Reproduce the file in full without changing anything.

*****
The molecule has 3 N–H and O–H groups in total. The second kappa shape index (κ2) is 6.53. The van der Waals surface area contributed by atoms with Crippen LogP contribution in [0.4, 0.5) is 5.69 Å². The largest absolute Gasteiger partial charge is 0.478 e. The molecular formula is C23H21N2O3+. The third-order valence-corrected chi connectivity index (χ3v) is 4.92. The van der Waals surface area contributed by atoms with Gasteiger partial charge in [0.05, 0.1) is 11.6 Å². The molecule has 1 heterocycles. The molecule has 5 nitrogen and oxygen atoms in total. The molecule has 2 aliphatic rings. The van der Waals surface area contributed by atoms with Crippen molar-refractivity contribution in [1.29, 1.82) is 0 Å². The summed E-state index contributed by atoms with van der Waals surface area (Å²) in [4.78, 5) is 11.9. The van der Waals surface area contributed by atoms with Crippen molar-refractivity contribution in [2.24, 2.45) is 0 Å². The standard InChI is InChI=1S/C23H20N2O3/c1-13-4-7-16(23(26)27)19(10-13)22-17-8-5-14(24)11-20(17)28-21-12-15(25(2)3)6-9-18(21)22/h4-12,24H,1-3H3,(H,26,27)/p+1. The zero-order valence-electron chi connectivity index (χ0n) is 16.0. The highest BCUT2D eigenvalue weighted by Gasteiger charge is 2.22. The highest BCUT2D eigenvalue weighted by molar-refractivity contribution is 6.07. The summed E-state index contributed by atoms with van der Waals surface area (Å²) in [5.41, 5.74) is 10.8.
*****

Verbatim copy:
The molecule has 3 N–H and O–H groups in total. The second kappa shape index (κ2) is 6.53. The van der Waals surface area contributed by atoms with Crippen LogP contribution in [0.4, 0.5) is 5.69 Å². The largest absolute Gasteiger partial charge is 0.478 e. The molecular formula is C23H21N2O3+. The third-order valence-corrected chi connectivity index (χ3v) is 4.92. The van der Waals surface area contributed by atoms with Gasteiger partial charge in [0.05, 0.1) is 11.6 Å². The molecule has 1 heterocycles. The molecule has 5 nitrogen and oxygen atoms in total. The molecule has 2 aliphatic rings. The van der Waals surface area contributed by atoms with Crippen molar-refractivity contribution in [1.29, 1.82) is 0 Å². The summed E-state index contributed by atoms with van der Waals surface area (Å²) in [4.78, 5) is 11.9. The van der Waals surface area contributed by atoms with Crippen molar-refractivity contribution in [2.24, 2.45) is 0 Å². The standard InChI is InChI=1S/C23H20N2O3/c1-13-4-7-16(23(26)27)19(10-13)22-17-8-5-14(24)11-20(17)28-21-12-15(25(2)3)6-9-18(21)22/h4-12,24H,1-3H3,(H,26,27)/p+1. The zero-order valence-electron chi connectivity index (χ0n) is 16.0. The highest BCUT2D eigenvalue weighted by Gasteiger charge is 2.22. The highest BCUT2D eigenvalue weighted by molar-refractivity contribution is 6.07. The summed E-state index contributed by atoms with van der Waals surface area (Å²) in [5.41, 5.74) is 10.8.